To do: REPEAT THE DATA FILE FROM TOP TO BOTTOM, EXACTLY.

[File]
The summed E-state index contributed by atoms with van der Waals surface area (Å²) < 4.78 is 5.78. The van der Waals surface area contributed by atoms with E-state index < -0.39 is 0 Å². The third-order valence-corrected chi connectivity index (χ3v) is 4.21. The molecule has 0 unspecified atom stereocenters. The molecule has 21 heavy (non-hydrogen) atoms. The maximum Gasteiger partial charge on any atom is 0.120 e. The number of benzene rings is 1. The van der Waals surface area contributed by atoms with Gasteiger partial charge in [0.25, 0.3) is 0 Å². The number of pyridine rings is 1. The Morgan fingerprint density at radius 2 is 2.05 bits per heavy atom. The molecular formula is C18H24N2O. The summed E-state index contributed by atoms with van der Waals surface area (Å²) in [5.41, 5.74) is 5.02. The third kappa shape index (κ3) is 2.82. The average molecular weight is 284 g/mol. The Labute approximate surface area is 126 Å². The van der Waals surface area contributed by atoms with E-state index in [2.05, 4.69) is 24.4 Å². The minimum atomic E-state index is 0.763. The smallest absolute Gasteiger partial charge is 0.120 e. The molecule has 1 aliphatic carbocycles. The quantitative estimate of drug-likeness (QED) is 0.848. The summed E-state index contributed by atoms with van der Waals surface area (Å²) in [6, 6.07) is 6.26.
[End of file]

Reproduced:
The summed E-state index contributed by atoms with van der Waals surface area (Å²) < 4.78 is 5.78. The van der Waals surface area contributed by atoms with E-state index < -0.39 is 0 Å². The third-order valence-corrected chi connectivity index (χ3v) is 4.21. The molecule has 0 unspecified atom stereocenters. The molecule has 21 heavy (non-hydrogen) atoms. The maximum Gasteiger partial charge on any atom is 0.120 e. The number of benzene rings is 1. The van der Waals surface area contributed by atoms with Gasteiger partial charge in [0.25, 0.3) is 0 Å². The number of pyridine rings is 1. The Morgan fingerprint density at radius 2 is 2.05 bits per heavy atom. The molecular formula is C18H24N2O. The summed E-state index contributed by atoms with van der Waals surface area (Å²) in [5.41, 5.74) is 5.02. The third kappa shape index (κ3) is 2.82. The average molecular weight is 284 g/mol. The Labute approximate surface area is 126 Å². The van der Waals surface area contributed by atoms with E-state index in [2.05, 4.69) is 24.4 Å². The minimum atomic E-state index is 0.763. The smallest absolute Gasteiger partial charge is 0.120 e. The molecule has 1 aliphatic carbocycles. The quantitative estimate of drug-likeness (QED) is 0.848. The summed E-state index contributed by atoms with van der Waals surface area (Å²) in [6, 6.07) is 6.26.